The analysis presented in this report culminates in recommendations for South Carolina leaders based on stakeholder interviews and best practice research. Each recommendation identifies strategies to address barriers or untapped opportunities in the state’s offshore wind industry across five foundational building blocks: innovation ecosystem, access to capital, workforce development, value chain, and local market. Although they draw on model policies and programs from elsewhere, South Carolina could also advance innovative solutions that become case studies for other states. While the recommendations are intended to be complementary and would be more powerful if adopted as a package, each can also be viewed as a stand-alone option. South Carolina policymakers and stakeholders can use this guide for collaboration and prioritization of actions given the opportunities and challenges that lie ahead in the growing offshore wind industry.
Policy 1: Foster the Commercialization Culture at Universities
South Carolina universities have the opportunity to help homegrown innovations play a larger role in the global economy by embracing a culture that fosters entrepreneurship among faculty, students, alumni, and the community. University leaders could leverage favorable commercialization policies and programs such as recognizing technology transfer activities in tenure and promotion reviews, instituting startup support programs, and facilitating startup-industry exchanges.
Policy 2: Facilitate Mentorships for Entrepreneurs Statewide
In addition to organic networking and knowledge-sharing opportunities, regional efforts to build robust entrepreneur-mentoring programs can help develop entrepreneurs as individuals and bring their ideas to fruition. South Carolina universities, incubators, accelerators, or economic development organizations could replicate the highly successful MIT Venture Mentoring Service model to manage regional volunteer mentor networks and curate mentor-mentee matches.
Policy 3: Establish a Venture Catalyst Program to Strengthen Rural Entrepreneurship
Through stronger entrepreneurial services, rural communities could better develop advanced technology ideas to meet community needs, tap into high-growth markets, and drive local economic development. Drawing on Oregon’s Venture Catalyst program, South Carolina could deploy a seasoned entrepreneur or investor in each rural area to provide business development expertise, connect residents with resources, and address critical gaps in the local innovation ecosystem.
Access to Capital
Policy 4: Extend and Expand the Angel Tax Credit
South Carolina’s Angel Tax Credit de-risks and incentivizes equity investments in high-growth industries and has had a significant impact on startup growth and job creation since its inception. The South Carolina General Assembly could extend the lifespan of the incentive past the end of 2019 and consider amending the annual credit caps to more closely align with investors’ level of interest in local startups and encourage larger investments.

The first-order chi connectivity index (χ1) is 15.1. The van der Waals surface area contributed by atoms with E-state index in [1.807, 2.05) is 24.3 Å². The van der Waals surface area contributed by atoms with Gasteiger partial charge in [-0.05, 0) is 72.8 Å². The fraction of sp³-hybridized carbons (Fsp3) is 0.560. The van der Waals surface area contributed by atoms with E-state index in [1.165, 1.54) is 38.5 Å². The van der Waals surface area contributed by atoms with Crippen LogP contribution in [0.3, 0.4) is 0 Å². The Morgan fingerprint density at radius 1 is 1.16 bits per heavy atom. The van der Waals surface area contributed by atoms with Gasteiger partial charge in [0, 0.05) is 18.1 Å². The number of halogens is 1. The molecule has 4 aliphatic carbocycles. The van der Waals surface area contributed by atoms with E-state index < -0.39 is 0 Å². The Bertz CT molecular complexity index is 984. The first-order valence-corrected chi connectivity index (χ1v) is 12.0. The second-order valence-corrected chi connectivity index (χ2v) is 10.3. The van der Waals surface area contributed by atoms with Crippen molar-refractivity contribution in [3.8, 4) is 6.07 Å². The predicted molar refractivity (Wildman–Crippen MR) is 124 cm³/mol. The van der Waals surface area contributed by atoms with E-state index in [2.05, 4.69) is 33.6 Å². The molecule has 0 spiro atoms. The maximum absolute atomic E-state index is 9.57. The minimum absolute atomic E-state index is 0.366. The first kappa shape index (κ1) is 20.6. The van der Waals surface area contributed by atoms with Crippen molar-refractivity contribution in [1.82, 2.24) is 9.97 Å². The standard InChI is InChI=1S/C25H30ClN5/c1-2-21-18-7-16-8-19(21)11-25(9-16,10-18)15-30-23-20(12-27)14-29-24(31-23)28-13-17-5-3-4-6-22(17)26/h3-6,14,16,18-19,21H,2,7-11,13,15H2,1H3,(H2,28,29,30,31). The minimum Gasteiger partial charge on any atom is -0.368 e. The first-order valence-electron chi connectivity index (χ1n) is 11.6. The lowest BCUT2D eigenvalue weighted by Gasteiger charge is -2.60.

Policy 5: Increase Funding for the SC Launch Program
The South Carolina Research Authority’s SC Launch program offers diverse early-stage funding opportunities to advanced technology startups and fills critical gaps in the state’s innovation ecosystem. To continue to support local entrepreneurship and achieve outsized economic impacts, South Carolina could raise the cap on business contributions to the Industry Partnership Fund, which currently limits the program’s annual budget to over $6 million and is often exceeded within minutes.
Policy 6: Establish an Offshore Wind Business Development Fund for Small Businesses
Small and growing firms face steep barriers to entry to the offshore wind market that may include high administrative costs for bidding on contracts and capital expenditures for retooling operations. The South Carolina General Assembly and Department of Commerce could fund a competitive grant program to cover operating and capital expenses for local small businesses interested in supplying the offshore wind industry.
Policy 7: Encourage Program-Related Investments in Offshore Wind Businesses
As opposed to traditional nonprofit grants, philanthropic foundations are increasingly making program-related investments (PRIs) that advance their charitable mission while generating a financial return. To leverage PRIs as an alternative funding pathway for startups, the Governor’s Office or Department of Commerce could appoint a foundation liaison who builds relationships with foundations and brokers PRIs in support of in-state businesses, innovation, and jobs.